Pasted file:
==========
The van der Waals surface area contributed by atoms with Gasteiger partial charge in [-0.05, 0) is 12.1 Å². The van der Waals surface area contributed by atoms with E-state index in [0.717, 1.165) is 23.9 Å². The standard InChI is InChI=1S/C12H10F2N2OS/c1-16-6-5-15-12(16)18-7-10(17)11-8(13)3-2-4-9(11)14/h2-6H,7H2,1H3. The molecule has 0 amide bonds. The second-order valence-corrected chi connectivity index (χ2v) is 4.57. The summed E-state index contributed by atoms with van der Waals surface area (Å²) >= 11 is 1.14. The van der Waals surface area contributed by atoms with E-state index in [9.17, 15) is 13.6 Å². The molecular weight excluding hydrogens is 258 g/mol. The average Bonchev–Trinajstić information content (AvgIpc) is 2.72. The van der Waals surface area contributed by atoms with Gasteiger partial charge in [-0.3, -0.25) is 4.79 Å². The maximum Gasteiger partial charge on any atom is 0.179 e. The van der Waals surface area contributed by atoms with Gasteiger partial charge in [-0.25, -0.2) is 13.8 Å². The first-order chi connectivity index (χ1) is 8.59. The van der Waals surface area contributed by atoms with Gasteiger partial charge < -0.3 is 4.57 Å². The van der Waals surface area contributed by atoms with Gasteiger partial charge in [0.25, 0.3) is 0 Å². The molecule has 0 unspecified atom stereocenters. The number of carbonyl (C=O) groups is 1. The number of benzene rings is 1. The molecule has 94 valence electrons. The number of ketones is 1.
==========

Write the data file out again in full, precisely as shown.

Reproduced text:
The van der Waals surface area contributed by atoms with Gasteiger partial charge in [-0.05, 0) is 12.1 Å². The van der Waals surface area contributed by atoms with E-state index in [0.717, 1.165) is 23.9 Å². The standard InChI is InChI=1S/C12H10F2N2OS/c1-16-6-5-15-12(16)18-7-10(17)11-8(13)3-2-4-9(11)14/h2-6H,7H2,1H3. The molecule has 0 amide bonds. The second-order valence-corrected chi connectivity index (χ2v) is 4.57. The summed E-state index contributed by atoms with van der Waals surface area (Å²) >= 11 is 1.14. The van der Waals surface area contributed by atoms with E-state index in [9.17, 15) is 13.6 Å². The molecular weight excluding hydrogens is 258 g/mol. The average Bonchev–Trinajstić information content (AvgIpc) is 2.72. The van der Waals surface area contributed by atoms with Gasteiger partial charge in [-0.3, -0.25) is 4.79 Å². The maximum Gasteiger partial charge on any atom is 0.179 e. The van der Waals surface area contributed by atoms with Gasteiger partial charge in [-0.25, -0.2) is 13.8 Å². The first-order chi connectivity index (χ1) is 8.59. The van der Waals surface area contributed by atoms with Gasteiger partial charge < -0.3 is 4.57 Å². The van der Waals surface area contributed by atoms with Gasteiger partial charge in [0.25, 0.3) is 0 Å². The molecule has 0 unspecified atom stereocenters. The number of carbonyl (C=O) groups is 1. The number of benzene rings is 1. The molecule has 94 valence electrons. The number of ketones is 1.